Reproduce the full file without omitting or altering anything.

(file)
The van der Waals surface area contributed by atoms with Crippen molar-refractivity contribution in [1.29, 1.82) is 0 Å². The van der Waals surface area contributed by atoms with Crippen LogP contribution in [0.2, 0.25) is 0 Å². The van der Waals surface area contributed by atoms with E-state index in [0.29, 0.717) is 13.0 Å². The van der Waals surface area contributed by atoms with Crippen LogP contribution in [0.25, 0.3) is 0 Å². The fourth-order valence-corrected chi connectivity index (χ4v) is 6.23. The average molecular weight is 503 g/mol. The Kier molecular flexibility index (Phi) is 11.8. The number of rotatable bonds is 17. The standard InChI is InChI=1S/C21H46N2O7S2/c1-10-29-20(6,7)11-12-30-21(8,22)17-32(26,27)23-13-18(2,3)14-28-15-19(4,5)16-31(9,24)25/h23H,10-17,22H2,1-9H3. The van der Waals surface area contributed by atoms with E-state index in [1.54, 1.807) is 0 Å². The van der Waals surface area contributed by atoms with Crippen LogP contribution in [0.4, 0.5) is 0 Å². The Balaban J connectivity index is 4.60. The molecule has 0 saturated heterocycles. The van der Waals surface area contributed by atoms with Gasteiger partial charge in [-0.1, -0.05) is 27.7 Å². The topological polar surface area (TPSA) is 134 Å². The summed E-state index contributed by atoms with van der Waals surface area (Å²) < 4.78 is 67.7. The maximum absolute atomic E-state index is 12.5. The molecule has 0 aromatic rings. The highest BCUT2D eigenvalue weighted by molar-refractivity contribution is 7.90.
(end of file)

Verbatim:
The van der Waals surface area contributed by atoms with Crippen molar-refractivity contribution in [1.29, 1.82) is 0 Å². The van der Waals surface area contributed by atoms with Crippen LogP contribution in [0.2, 0.25) is 0 Å². The van der Waals surface area contributed by atoms with E-state index in [0.29, 0.717) is 13.0 Å². The van der Waals surface area contributed by atoms with Crippen LogP contribution in [0.25, 0.3) is 0 Å². The fourth-order valence-corrected chi connectivity index (χ4v) is 6.23. The average molecular weight is 503 g/mol. The Kier molecular flexibility index (Phi) is 11.8. The number of rotatable bonds is 17. The standard InChI is InChI=1S/C21H46N2O7S2/c1-10-29-20(6,7)11-12-30-21(8,22)17-32(26,27)23-13-18(2,3)14-28-15-19(4,5)16-31(9,24)25/h23H,10-17,22H2,1-9H3. The van der Waals surface area contributed by atoms with E-state index in [1.54, 1.807) is 0 Å². The van der Waals surface area contributed by atoms with Crippen LogP contribution in [0.4, 0.5) is 0 Å². The Balaban J connectivity index is 4.60. The molecule has 0 saturated heterocycles. The van der Waals surface area contributed by atoms with Gasteiger partial charge in [-0.1, -0.05) is 27.7 Å². The topological polar surface area (TPSA) is 134 Å². The summed E-state index contributed by atoms with van der Waals surface area (Å²) < 4.78 is 67.7. The maximum absolute atomic E-state index is 12.5. The molecule has 0 aromatic rings. The highest BCUT2D eigenvalue weighted by molar-refractivity contribution is 7.90.